Top-class UAE nurses scouted by struggling western health systems

Global recruitment shortage leaves highly regarded nursing population exposed, experts warn

Experts say the UAE’s super-skilled nursing workforce is in demand from other nations where increasing numbers have left the profession in recent years. Corinna Kern for The National
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Well-trained nurses experienced in state-of-the-art hospitals are being scouted from the UAE to work in understaffed western healthcare systems, say recruiters who fear a shortage of qualified staff.

The economic benefits of care through creating long-living healthy communities is the message on International Nurses’ Day, May 12, but hospitals have raised concerns of the pulling power of the region’s nursing profession.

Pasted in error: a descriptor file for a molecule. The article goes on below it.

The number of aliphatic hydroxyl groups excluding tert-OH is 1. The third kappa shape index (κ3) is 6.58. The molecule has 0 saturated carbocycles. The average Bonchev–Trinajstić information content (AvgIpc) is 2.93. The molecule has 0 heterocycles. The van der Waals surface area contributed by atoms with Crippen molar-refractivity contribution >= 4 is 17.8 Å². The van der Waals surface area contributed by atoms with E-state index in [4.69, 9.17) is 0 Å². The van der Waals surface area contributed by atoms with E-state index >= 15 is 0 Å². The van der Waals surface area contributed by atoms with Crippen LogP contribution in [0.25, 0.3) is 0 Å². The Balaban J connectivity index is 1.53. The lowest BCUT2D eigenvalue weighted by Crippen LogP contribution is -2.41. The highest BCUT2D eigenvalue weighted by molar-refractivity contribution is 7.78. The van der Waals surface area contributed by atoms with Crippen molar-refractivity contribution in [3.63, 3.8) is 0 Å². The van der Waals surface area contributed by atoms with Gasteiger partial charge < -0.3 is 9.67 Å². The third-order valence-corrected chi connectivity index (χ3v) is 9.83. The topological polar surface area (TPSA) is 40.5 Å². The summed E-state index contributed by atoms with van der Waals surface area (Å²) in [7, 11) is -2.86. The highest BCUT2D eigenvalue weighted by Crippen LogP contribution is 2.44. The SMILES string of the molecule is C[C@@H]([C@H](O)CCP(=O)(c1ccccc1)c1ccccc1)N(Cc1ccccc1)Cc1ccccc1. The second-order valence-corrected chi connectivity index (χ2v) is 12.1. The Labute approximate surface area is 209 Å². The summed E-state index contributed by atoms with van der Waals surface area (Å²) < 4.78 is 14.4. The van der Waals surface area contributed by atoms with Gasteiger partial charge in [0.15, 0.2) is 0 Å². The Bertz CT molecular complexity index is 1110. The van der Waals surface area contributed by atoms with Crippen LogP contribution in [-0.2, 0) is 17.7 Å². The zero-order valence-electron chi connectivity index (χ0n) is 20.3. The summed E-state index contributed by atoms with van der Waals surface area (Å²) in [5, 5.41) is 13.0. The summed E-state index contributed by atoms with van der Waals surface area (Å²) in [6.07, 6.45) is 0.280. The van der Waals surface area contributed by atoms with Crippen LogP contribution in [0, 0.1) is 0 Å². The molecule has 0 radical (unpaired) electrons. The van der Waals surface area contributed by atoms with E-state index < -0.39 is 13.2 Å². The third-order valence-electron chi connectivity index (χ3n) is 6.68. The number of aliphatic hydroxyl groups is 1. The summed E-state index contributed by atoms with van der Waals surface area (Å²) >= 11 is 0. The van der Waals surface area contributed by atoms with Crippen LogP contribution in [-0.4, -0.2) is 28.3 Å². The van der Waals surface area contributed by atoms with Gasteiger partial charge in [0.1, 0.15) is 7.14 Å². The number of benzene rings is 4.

Paths to citizenship, free education, competitive pay and shorter working hours are attractive propositions for nurses looking to relocate from the GCC to Australia, the US or Europe.

The nursing profession is just not what you choose – it’s a calling, number one
Sarah Illyas, chief nursing officer at Aster Hospitals and Clinics

Experts said the UAE’s super-skilled nursing workforce is in demand from other nations that have seen increasing numbers leave the profession in recent years.

According to the International Council of Nurses (ICN), about 100,000 nurses have left the US healthcare system since 2020, with up to 600,000 more expected to depart by 2027.

The UK has also reported an increase in nurses looking to leave the industry since the Covid-19 pandemic of 2020, while in Switzerland drop-out rates of newly qualified nurses are between 18-36 per cent, the ICN said.

That has increased pressure on the UAE workforce, seen as perfectly primed to step in and fill vacancies around the world, said Mohamad Fakih, chief nursing officer at Fakeeh University Hospital, Dubai.